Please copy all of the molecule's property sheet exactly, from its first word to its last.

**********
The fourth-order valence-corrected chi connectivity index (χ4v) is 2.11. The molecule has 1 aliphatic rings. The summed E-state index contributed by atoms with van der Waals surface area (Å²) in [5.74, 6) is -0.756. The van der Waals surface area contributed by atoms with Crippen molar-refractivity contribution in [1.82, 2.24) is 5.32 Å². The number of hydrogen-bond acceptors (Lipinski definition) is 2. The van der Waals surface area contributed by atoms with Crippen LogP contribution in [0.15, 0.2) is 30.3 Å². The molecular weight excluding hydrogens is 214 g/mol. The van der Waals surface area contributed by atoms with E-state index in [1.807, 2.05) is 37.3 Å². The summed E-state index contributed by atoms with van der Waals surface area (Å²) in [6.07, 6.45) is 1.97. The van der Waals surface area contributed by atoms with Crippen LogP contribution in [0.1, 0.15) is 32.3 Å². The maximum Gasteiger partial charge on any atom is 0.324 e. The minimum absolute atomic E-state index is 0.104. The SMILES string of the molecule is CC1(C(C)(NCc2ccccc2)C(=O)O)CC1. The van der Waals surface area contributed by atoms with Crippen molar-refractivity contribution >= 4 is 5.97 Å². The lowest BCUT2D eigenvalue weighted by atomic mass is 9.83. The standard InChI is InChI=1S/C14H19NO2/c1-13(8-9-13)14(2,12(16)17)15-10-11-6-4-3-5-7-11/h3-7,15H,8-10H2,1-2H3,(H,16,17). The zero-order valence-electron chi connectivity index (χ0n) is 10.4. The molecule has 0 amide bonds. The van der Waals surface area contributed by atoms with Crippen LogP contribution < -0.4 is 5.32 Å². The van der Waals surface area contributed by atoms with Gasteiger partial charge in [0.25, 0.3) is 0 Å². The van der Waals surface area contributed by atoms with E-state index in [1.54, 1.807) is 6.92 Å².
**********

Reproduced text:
The fourth-order valence-corrected chi connectivity index (χ4v) is 2.11. The molecule has 1 aliphatic rings. The summed E-state index contributed by atoms with van der Waals surface area (Å²) in [5.74, 6) is -0.756. The van der Waals surface area contributed by atoms with Crippen molar-refractivity contribution in [1.82, 2.24) is 5.32 Å². The number of hydrogen-bond acceptors (Lipinski definition) is 2. The van der Waals surface area contributed by atoms with Crippen LogP contribution in [0.15, 0.2) is 30.3 Å². The molecular weight excluding hydrogens is 214 g/mol. The van der Waals surface area contributed by atoms with E-state index in [1.807, 2.05) is 37.3 Å². The summed E-state index contributed by atoms with van der Waals surface area (Å²) in [6.07, 6.45) is 1.97. The van der Waals surface area contributed by atoms with Crippen LogP contribution in [0.1, 0.15) is 32.3 Å². The maximum Gasteiger partial charge on any atom is 0.324 e. The minimum absolute atomic E-state index is 0.104. The SMILES string of the molecule is CC1(C(C)(NCc2ccccc2)C(=O)O)CC1. The van der Waals surface area contributed by atoms with Crippen molar-refractivity contribution >= 4 is 5.97 Å². The lowest BCUT2D eigenvalue weighted by atomic mass is 9.83. The standard InChI is InChI=1S/C14H19NO2/c1-13(8-9-13)14(2,12(16)17)15-10-11-6-4-3-5-7-11/h3-7,15H,8-10H2,1-2H3,(H,16,17). The zero-order valence-electron chi connectivity index (χ0n) is 10.4. The molecule has 0 amide bonds. The van der Waals surface area contributed by atoms with Crippen LogP contribution < -0.4 is 5.32 Å². The van der Waals surface area contributed by atoms with Gasteiger partial charge in [0.25, 0.3) is 0 Å². The van der Waals surface area contributed by atoms with E-state index in [1.54, 1.807) is 6.92 Å².